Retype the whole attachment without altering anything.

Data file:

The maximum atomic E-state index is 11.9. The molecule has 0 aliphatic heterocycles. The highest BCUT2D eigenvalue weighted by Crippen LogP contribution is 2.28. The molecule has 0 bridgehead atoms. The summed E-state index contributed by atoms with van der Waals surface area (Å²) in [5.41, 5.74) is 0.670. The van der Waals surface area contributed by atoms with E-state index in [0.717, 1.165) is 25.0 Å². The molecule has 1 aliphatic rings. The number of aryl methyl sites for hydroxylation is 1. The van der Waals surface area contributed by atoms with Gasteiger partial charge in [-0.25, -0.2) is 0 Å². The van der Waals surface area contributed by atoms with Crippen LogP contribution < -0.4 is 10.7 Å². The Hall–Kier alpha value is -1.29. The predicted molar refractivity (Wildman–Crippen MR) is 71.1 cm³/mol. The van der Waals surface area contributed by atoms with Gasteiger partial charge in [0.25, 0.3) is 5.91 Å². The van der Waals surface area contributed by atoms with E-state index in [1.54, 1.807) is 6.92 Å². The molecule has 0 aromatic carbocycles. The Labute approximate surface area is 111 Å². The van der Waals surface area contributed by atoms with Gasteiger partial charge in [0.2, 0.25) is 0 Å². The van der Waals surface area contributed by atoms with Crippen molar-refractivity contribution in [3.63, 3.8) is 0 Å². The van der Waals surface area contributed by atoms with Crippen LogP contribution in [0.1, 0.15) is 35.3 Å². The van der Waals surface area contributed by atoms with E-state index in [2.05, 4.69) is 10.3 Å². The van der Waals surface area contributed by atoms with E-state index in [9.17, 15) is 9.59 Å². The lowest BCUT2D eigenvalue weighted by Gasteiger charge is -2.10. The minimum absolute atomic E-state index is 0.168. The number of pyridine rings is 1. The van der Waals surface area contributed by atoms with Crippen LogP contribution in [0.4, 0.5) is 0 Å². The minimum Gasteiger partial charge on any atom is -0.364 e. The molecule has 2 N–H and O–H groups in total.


The maximum atomic E-state index is 11.9. The molecule has 0 aliphatic heterocycles. The highest BCUT2D eigenvalue weighted by Crippen LogP contribution is 2.28. The molecule has 0 bridgehead atoms. The summed E-state index contributed by atoms with van der Waals surface area (Å²) in [5.41, 5.74) is 0.670. The van der Waals surface area contributed by atoms with E-state index in [0.717, 1.165) is 25.0 Å². The molecule has 1 aliphatic rings. The number of aryl methyl sites for hydroxylation is 1. The van der Waals surface area contributed by atoms with Gasteiger partial charge in [-0.25, -0.2) is 0 Å². The van der Waals surface area contributed by atoms with Crippen LogP contribution < -0.4 is 10.7 Å². The Hall–Kier alpha value is -1.29. The predicted molar refractivity (Wildman–Crippen MR) is 71.1 cm³/mol. The van der Waals surface area contributed by atoms with Gasteiger partial charge in [0.25, 0.3) is 5.91 Å². The van der Waals surface area contributed by atoms with E-state index in [1.54, 1.807) is 6.92 Å². The molecule has 0 aromatic carbocycles. The Labute approximate surface area is 111 Å². The van der Waals surface area contributed by atoms with Gasteiger partial charge in [0.2, 0.25) is 0 Å². The van der Waals surface area contributed by atoms with Crippen molar-refractivity contribution in [3.63, 3.8) is 0 Å². The van der Waals surface area contributed by atoms with Crippen LogP contribution in [0.1, 0.15) is 35.3 Å². The van der Waals surface area contributed by atoms with E-state index in [2.05, 4.69) is 10.3 Å². The van der Waals surface area contributed by atoms with E-state index in [9.17, 15) is 9.59 Å². The lowest BCUT2D eigenvalue weighted by Gasteiger charge is -2.10. The minimum absolute atomic E-state index is 0.168. The number of pyridine rings is 1. The van der Waals surface area contributed by atoms with Crippen LogP contribution in [0.4, 0.5) is 0 Å². The minimum Gasteiger partial charge on any atom is -0.364 e. The molecule has 2 N–H and O–H groups in total.